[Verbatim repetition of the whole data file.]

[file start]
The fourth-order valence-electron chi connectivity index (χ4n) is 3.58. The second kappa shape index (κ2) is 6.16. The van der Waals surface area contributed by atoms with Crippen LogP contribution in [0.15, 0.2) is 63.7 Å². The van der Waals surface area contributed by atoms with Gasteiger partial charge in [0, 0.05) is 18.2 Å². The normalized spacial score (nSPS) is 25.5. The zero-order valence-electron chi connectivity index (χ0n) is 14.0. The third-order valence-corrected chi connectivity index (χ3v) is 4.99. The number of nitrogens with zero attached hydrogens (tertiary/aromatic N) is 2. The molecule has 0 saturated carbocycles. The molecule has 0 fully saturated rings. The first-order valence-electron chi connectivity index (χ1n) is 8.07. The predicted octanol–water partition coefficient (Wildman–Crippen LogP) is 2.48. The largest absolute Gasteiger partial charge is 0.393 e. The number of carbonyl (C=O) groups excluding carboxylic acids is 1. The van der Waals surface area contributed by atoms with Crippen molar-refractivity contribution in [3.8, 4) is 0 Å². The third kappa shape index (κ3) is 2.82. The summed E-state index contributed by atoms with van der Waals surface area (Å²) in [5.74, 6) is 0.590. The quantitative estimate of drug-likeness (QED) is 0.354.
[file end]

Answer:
The fourth-order valence-electron chi connectivity index (χ4n) is 3.58. The second kappa shape index (κ2) is 6.16. The van der Waals surface area contributed by atoms with Crippen LogP contribution in [0.15, 0.2) is 63.7 Å². The van der Waals surface area contributed by atoms with Gasteiger partial charge in [0, 0.05) is 18.2 Å². The normalized spacial score (nSPS) is 25.5. The zero-order valence-electron chi connectivity index (χ0n) is 14.0. The third-order valence-corrected chi connectivity index (χ3v) is 4.99. The number of nitrogens with zero attached hydrogens (tertiary/aromatic N) is 2. The molecule has 0 saturated carbocycles. The molecule has 0 fully saturated rings. The first-order valence-electron chi connectivity index (χ1n) is 8.07. The predicted octanol–water partition coefficient (Wildman–Crippen LogP) is 2.48. The largest absolute Gasteiger partial charge is 0.393 e. The number of carbonyl (C=O) groups excluding carboxylic acids is 1. The van der Waals surface area contributed by atoms with Crippen molar-refractivity contribution in [3.8, 4) is 0 Å². The third kappa shape index (κ3) is 2.82. The summed E-state index contributed by atoms with van der Waals surface area (Å²) in [5.74, 6) is 0.590. The quantitative estimate of drug-likeness (QED) is 0.354.